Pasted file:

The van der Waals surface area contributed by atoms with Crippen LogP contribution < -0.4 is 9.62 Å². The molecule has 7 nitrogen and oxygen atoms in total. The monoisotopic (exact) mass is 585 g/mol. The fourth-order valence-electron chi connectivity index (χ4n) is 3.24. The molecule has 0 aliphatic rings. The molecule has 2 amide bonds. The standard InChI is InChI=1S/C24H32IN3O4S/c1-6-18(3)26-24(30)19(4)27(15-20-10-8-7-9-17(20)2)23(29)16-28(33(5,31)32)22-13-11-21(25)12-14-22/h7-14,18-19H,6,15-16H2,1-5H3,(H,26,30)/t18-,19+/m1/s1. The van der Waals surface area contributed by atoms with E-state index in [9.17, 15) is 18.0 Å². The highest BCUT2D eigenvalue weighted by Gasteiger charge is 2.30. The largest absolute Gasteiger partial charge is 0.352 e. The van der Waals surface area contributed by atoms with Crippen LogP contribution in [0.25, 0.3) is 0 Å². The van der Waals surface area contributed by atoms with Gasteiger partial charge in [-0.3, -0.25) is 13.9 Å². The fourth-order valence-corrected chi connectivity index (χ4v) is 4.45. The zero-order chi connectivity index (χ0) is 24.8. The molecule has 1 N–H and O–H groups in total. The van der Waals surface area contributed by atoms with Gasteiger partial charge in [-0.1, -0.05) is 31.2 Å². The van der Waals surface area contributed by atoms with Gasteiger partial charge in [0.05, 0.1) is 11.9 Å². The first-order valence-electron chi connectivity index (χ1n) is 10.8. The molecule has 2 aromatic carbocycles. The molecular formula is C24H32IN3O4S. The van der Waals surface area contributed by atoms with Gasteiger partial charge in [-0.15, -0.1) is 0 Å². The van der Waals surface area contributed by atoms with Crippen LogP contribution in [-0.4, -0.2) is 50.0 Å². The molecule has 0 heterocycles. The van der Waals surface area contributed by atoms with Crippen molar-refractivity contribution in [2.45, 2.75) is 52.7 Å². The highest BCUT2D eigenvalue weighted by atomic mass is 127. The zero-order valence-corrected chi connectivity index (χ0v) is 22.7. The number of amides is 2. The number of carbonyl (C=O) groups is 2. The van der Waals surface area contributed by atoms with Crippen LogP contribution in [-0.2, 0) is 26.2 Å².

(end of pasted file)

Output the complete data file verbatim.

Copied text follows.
The van der Waals surface area contributed by atoms with Crippen LogP contribution < -0.4 is 9.62 Å². The molecule has 7 nitrogen and oxygen atoms in total. The monoisotopic (exact) mass is 585 g/mol. The fourth-order valence-electron chi connectivity index (χ4n) is 3.24. The molecule has 0 aliphatic rings. The molecule has 2 amide bonds. The standard InChI is InChI=1S/C24H32IN3O4S/c1-6-18(3)26-24(30)19(4)27(15-20-10-8-7-9-17(20)2)23(29)16-28(33(5,31)32)22-13-11-21(25)12-14-22/h7-14,18-19H,6,15-16H2,1-5H3,(H,26,30)/t18-,19+/m1/s1. The van der Waals surface area contributed by atoms with E-state index in [9.17, 15) is 18.0 Å². The highest BCUT2D eigenvalue weighted by Gasteiger charge is 2.30. The largest absolute Gasteiger partial charge is 0.352 e. The van der Waals surface area contributed by atoms with Crippen LogP contribution in [0.25, 0.3) is 0 Å². The van der Waals surface area contributed by atoms with Gasteiger partial charge in [-0.3, -0.25) is 13.9 Å². The fourth-order valence-corrected chi connectivity index (χ4v) is 4.45. The zero-order chi connectivity index (χ0) is 24.8. The molecule has 1 N–H and O–H groups in total. The van der Waals surface area contributed by atoms with Gasteiger partial charge in [-0.1, -0.05) is 31.2 Å². The van der Waals surface area contributed by atoms with Gasteiger partial charge in [0.05, 0.1) is 11.9 Å². The first-order valence-electron chi connectivity index (χ1n) is 10.8. The molecule has 2 aromatic carbocycles. The molecular formula is C24H32IN3O4S. The van der Waals surface area contributed by atoms with Gasteiger partial charge in [-0.15, -0.1) is 0 Å². The van der Waals surface area contributed by atoms with Crippen LogP contribution in [-0.4, -0.2) is 50.0 Å². The molecule has 0 heterocycles. The van der Waals surface area contributed by atoms with Crippen molar-refractivity contribution in [2.45, 2.75) is 52.7 Å². The highest BCUT2D eigenvalue weighted by atomic mass is 127. The zero-order valence-corrected chi connectivity index (χ0v) is 22.7. The number of amides is 2. The number of carbonyl (C=O) groups is 2. The van der Waals surface area contributed by atoms with Crippen LogP contribution in [-0.2, 0) is 26.2 Å².